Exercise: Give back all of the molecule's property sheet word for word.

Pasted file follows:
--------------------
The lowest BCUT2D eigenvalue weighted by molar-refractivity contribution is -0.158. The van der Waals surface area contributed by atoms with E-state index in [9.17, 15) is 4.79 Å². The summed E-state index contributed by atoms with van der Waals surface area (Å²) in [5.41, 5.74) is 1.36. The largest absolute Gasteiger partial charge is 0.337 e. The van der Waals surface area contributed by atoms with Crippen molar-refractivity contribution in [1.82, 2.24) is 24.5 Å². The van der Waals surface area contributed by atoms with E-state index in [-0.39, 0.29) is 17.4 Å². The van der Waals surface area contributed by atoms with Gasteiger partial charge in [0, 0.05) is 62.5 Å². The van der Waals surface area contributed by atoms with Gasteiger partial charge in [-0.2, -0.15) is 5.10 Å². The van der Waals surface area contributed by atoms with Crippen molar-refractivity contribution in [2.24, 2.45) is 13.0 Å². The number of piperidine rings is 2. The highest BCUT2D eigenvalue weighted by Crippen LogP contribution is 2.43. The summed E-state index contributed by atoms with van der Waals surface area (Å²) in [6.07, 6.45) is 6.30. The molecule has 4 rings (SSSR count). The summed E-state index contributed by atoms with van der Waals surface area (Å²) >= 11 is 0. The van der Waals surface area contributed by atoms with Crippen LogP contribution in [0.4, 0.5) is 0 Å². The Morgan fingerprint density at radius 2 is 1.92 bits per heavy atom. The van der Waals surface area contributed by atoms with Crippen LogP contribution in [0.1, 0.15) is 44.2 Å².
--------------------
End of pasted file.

The lowest BCUT2D eigenvalue weighted by molar-refractivity contribution is -0.158. The van der Waals surface area contributed by atoms with E-state index in [9.17, 15) is 4.79 Å². The summed E-state index contributed by atoms with van der Waals surface area (Å²) in [5.41, 5.74) is 1.36. The largest absolute Gasteiger partial charge is 0.337 e. The van der Waals surface area contributed by atoms with Crippen molar-refractivity contribution in [1.82, 2.24) is 24.5 Å². The van der Waals surface area contributed by atoms with E-state index in [-0.39, 0.29) is 17.4 Å². The van der Waals surface area contributed by atoms with Gasteiger partial charge in [0, 0.05) is 62.5 Å². The van der Waals surface area contributed by atoms with Gasteiger partial charge in [-0.2, -0.15) is 5.10 Å². The van der Waals surface area contributed by atoms with Crippen molar-refractivity contribution in [2.24, 2.45) is 13.0 Å². The number of piperidine rings is 2. The highest BCUT2D eigenvalue weighted by Crippen LogP contribution is 2.43. The summed E-state index contributed by atoms with van der Waals surface area (Å²) in [6.07, 6.45) is 6.30. The molecule has 4 rings (SSSR count). The summed E-state index contributed by atoms with van der Waals surface area (Å²) >= 11 is 0. The van der Waals surface area contributed by atoms with Crippen LogP contribution in [0.4, 0.5) is 0 Å². The Morgan fingerprint density at radius 2 is 1.92 bits per heavy atom. The van der Waals surface area contributed by atoms with Crippen LogP contribution in [0.1, 0.15) is 44.2 Å².